The period which I hesitate to refer to as last- because it is virtually never chosen or attained- is called WISDOM. One of the most important and foundational truths revealed to man by God is found in both Psalms and Proverbs and says, “The fear of the Lord is wisdom.” And the latter book goes one step further by echoing “and knowledge of the Holy One is understanding.” The Lord Jesus alludes to His disappointment and foreknowledge by imploring us to “enter by the narrow gate. For the gate is wide and easy that leads to destruction, and those who enter by it are many. For the gate is narrow and the way is hard that leads to life, and those who find it are few.” And if Jesus were on the earth today, He would undoubtedly add “because many are not looking for it.”

Wisdom is translated around 150 times in the Old Testament, especially in the book of Proverbs (one of the five books in the Word of God referred to as “the Books of Wisdom”), to mean the God-given ability of the transformed heart and mind to live in conformity to the plans, purposes and character of God. Wisdom is impossible apart from Him. Not only is it the knowledge of the righteous ways of Jehovah, but it is the desire, intent and purposeful choice to make godly decisions and to live them out. To not know them is IGNORANCE, to know them and to reject or ignore them is FOLLY (and leads to destruction), and to know them and willingly, intentionally, submissively and obediently live by them is WISDOM. It is, in a simplified but true sense, skill or ability imparted by God for right living. As with salvation, it is a gift of the Father but useless if not embraced and put into practice. God bless you.


What is your “Heartitude”?

Hello friends, brothers and sisters. I was having a Bible study with my wife and an elderly Christian neighbor a couple of months ago on the topic of having a hard heart. Since that time, about two weeks ago to be exact, I had a stirring in my spirit. I have to admit it was uncomfortable and convicting. At first, the natural reaction is to cover it up, to justify it or even ignore it. We feel guilty and we are. If we still live in darkness (we are unsaved and under the power of sin), we want to scurry when the lights come on, rather than fess up; as if the Lord doesn’t see or know anyway. Isn’t that strange? If we, as believers, feel conviction it is a warning from the Holy Spirit urging us to confess and be made clean (1 John 1:9), and to “go and sin no more” (John 8:11).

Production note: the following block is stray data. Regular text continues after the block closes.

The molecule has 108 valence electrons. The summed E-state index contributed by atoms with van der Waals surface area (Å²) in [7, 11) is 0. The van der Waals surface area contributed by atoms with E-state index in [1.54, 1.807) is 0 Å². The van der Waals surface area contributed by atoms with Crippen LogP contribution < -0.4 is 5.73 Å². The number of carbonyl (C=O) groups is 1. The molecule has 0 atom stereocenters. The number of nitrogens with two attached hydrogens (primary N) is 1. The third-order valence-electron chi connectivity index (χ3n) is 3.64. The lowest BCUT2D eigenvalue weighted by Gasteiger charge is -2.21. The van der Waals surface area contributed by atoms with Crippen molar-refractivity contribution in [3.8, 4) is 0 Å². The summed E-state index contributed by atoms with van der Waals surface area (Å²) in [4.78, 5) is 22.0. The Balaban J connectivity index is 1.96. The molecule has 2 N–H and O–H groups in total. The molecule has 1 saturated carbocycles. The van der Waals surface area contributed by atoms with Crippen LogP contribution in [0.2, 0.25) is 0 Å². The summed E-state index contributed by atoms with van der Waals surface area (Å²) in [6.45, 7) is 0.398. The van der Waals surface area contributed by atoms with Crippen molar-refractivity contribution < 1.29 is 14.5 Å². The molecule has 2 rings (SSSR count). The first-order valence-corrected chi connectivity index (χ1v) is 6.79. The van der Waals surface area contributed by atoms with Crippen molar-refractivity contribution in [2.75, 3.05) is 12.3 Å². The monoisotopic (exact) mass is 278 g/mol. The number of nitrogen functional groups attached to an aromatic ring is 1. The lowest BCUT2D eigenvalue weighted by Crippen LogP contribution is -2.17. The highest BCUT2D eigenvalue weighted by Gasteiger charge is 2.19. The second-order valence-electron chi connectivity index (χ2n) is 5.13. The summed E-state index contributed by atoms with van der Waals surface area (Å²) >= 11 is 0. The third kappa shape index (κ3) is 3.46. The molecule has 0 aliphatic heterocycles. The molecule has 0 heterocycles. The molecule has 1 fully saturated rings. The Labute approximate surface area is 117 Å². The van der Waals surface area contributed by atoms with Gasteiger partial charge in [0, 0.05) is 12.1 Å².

I use that specific introduction because it brought to my mind the “heartitude” (heart attitude) of a radical Muslim’s manner of proselytizing and how, sometimes, if our heart is cold or callous, we can be or come across similarly to others. If your eyebrows just rose or you got momentarily defensive, let me explain and you’ll see what I mean.

His or her tactic- in words and in actions- amounts to “Convert or Die!” Not much of a choice and, if one utters the acceptable words or appears on the surface to alter his or her conviction, they are most certainly meant only to pacify or assuage their tormentor. Is the extremist’s motive such that he or she truly wants the other person to experience something beneficial such as forgiveness, peace, joy or everlasting life (if it were a possibility in the Muslim or any other faith)? No, not at all. His intent with the hardest, coldest, most calloused, most evil and murderous heart is to dominate, rule over, instill fear, imprison inwardly and outwardly, and to oppress the “infidel,” the unbeliever.

As Christians, we are called by the Lord Jesus Christ to make disciples (not simply converts) in the name of the Father, Son and Holy Spirit. The Bible says we are His ambassadors, as the Lord is making His plea through us. Our motive is to be the unconditional and grace-filled love of God in Jesus which we have living in us, poured out upon others. Our main method of evangelizing others should include sharing our testimony with them; God’s power in and over us at conversion, and the wonderful, life-changing freedom, peace and joy we are experiencing as a result.